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Summary: The historical celebration of All Saints Day, combining past and recent martyr’s with Paul’s note that "all living Christians are also to be called saints". The message includes a great story on Grace which no other "religion" offers. the story is from

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In Jesus Holy Name November 4, 2007

Text: Revelation 6:9-11 All Saints Day, Redeemer

“The Saints of God”

November 1st was “All Saints Day.” But our culture, our children, our economy celebrated “All Hallowed Eve” with great enthusiasm. What did we gain? Millions of dollars spent on candy and costumes, raised sugar level in every child, a nightmare of frustration for every parent and teacher.

The early Christian believers, as far back as the 3rd and 4th Century set aside one day a year to remember and honor all Christian martyrs.

The word Martyr conjures up scenes of Roman arenas where early Christians were pitted against wild animals. Martyr, the root meaning of the word is “witness”. It was first used in reference to early Christians like Stephen, (Acts 7) and later the apostle James, who were put to death for their confession of faith in Jesus Christ as Lord.

In the 2nd century, Polycarp, the Bishop of the church at Smyrna was given a choice. He was unwilling to call Caesar “God”. He was taken to the stake. Before the fires were lit, his captors said: “Come now, bishop, where is the harm in just saying ‘Caesar is Lord’ and offering incense, when it will save your life?”

Polycarp replied: “eighty-six years have I served Him, and He has done me no wrong. How can I then blaspheme my King and my Savior?”

Through the centuries countless others have made the same confession. The Apostle Paul was put to death by Nero. One of Martin Luther’s fellow monks was captured in the Netherlands and burned at the stake. Dietrich Bonhoeffer was imprisoned and shot in 1945. Rachel Scott, a devout Christian teen, active in her youth group at Orchard Road Christian Church, was the first student killed in the Columbine High School Massacre, April 20th 1999.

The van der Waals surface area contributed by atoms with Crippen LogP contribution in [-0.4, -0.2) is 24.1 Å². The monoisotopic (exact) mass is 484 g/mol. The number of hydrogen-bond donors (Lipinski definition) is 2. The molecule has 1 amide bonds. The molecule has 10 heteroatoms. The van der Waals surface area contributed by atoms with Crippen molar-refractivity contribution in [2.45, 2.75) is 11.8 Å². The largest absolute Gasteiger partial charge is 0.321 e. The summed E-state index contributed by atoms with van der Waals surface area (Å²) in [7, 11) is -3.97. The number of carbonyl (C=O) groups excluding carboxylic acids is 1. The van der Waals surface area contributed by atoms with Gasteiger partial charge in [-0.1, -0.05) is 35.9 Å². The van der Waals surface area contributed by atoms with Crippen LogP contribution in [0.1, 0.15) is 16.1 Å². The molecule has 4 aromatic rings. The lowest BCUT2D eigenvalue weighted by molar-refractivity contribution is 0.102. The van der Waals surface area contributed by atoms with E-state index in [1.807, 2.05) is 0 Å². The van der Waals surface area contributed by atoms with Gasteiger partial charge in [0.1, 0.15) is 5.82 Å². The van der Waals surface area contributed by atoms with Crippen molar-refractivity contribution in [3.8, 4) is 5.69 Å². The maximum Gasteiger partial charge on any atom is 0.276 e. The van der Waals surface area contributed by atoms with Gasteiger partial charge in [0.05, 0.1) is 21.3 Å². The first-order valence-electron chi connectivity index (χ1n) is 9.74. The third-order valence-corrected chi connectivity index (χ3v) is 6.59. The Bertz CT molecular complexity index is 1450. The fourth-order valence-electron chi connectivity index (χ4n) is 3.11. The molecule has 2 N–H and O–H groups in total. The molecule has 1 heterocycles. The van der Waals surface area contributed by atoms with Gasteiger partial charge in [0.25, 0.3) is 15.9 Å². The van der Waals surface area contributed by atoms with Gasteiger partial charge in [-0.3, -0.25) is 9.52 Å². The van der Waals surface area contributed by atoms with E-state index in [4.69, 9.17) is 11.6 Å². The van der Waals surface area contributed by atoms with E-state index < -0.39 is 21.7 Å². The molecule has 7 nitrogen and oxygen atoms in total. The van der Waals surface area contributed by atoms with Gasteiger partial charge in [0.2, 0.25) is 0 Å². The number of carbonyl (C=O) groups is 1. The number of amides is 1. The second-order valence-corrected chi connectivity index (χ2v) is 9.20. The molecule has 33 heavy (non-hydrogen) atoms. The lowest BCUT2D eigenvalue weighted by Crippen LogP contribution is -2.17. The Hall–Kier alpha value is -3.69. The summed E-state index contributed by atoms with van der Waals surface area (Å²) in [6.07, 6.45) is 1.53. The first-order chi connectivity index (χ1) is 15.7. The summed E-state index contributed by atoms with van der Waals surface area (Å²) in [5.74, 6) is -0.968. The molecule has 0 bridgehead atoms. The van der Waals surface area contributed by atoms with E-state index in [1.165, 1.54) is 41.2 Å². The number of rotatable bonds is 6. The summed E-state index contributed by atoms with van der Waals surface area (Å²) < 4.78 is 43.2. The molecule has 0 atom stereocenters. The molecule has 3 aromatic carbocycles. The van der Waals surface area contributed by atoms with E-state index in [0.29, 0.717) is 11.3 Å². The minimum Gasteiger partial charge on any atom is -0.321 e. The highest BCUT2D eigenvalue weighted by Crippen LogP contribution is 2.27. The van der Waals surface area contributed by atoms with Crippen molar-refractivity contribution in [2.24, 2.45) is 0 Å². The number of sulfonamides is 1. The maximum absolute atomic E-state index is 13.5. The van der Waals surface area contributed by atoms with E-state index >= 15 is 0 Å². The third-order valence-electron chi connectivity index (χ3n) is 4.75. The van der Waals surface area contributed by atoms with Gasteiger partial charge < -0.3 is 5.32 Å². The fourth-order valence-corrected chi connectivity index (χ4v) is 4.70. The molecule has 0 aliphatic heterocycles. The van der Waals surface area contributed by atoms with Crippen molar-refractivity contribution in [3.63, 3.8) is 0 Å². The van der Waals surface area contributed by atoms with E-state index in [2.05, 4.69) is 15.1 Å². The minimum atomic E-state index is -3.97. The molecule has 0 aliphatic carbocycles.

Another new but unfamiliar name, whose soul now rests at the altar of God because of the Word of God and the testimony he maintained was Pastor Bae Hyung-Kyu. Pastor Bae led a medical team from South Korea to Afghanistan. The plan was to alleviate physical and spiritual suffering. But the Taliban terrorist had another agenda. On July 19th 2007, radical Islamic insurgents kidnapped 27 South Koreans traveling by bus through southern Afghanistan.

During 40 days of captivity the team members from Saemmul Community Church, located south of Seoul, Korea were relocated, beaten and made to endure forced labor.

The Muslim Taliban tried to convert the Christian hostages. Pastor Bae Hyung-kyu refused. He was shot ten times, in the head, chest and stomach. Another hostage was also murdered. The others were released after a 20 million dollar ransom was paid. Guess whose taking the brunt of the criticism? It’s not the Taliban. It’s not the Korean government. It’s the Christian community. A Korean newspaper wrote: “religious groups should realize once and for all that dangerous missionary and volunteer activities in Islamic countries…..harm Korea’s national objectives and place other Koreans under tremendous duress.” (Christianity Today November 07 p. 22)


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